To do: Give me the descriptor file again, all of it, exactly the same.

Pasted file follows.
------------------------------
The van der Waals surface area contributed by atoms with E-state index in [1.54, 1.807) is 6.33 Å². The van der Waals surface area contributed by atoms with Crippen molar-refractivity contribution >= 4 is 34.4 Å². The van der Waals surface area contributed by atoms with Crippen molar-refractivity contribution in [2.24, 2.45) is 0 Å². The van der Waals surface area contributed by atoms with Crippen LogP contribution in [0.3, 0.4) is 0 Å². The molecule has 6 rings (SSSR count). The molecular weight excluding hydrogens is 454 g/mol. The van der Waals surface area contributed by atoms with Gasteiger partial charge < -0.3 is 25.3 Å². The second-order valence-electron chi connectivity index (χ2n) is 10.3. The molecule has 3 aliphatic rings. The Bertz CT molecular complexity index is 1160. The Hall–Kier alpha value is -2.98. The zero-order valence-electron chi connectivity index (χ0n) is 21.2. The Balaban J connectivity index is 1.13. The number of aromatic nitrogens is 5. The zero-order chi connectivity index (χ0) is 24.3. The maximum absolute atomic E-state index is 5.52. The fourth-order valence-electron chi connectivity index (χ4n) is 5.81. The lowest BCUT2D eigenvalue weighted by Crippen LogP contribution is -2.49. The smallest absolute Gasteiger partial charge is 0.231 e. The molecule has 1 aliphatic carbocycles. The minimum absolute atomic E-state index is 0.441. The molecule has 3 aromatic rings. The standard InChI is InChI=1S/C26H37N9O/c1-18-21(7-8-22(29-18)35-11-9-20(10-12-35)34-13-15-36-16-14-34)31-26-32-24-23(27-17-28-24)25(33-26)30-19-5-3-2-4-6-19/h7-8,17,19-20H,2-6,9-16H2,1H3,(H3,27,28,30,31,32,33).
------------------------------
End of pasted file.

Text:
The van der Waals surface area contributed by atoms with E-state index in [1.54, 1.807) is 6.33 Å². The van der Waals surface area contributed by atoms with Crippen molar-refractivity contribution >= 4 is 34.4 Å². The van der Waals surface area contributed by atoms with Crippen molar-refractivity contribution in [2.24, 2.45) is 0 Å². The van der Waals surface area contributed by atoms with Crippen LogP contribution in [0.3, 0.4) is 0 Å². The molecule has 6 rings (SSSR count). The molecular weight excluding hydrogens is 454 g/mol. The van der Waals surface area contributed by atoms with Gasteiger partial charge < -0.3 is 25.3 Å². The second-order valence-electron chi connectivity index (χ2n) is 10.3. The molecule has 3 aliphatic rings. The Bertz CT molecular complexity index is 1160. The Hall–Kier alpha value is -2.98. The zero-order valence-electron chi connectivity index (χ0n) is 21.2. The Balaban J connectivity index is 1.13. The number of aromatic nitrogens is 5. The zero-order chi connectivity index (χ0) is 24.3. The maximum absolute atomic E-state index is 5.52. The fourth-order valence-electron chi connectivity index (χ4n) is 5.81. The lowest BCUT2D eigenvalue weighted by Crippen LogP contribution is -2.49. The smallest absolute Gasteiger partial charge is 0.231 e. The molecule has 1 aliphatic carbocycles. The minimum absolute atomic E-state index is 0.441. The molecule has 3 aromatic rings. The standard InChI is InChI=1S/C26H37N9O/c1-18-21(7-8-22(29-18)35-11-9-20(10-12-35)34-13-15-36-16-14-34)31-26-32-24-23(27-17-28-24)25(33-26)30-19-5-3-2-4-6-19/h7-8,17,19-20H,2-6,9-16H2,1H3,(H3,27,28,30,31,32,33).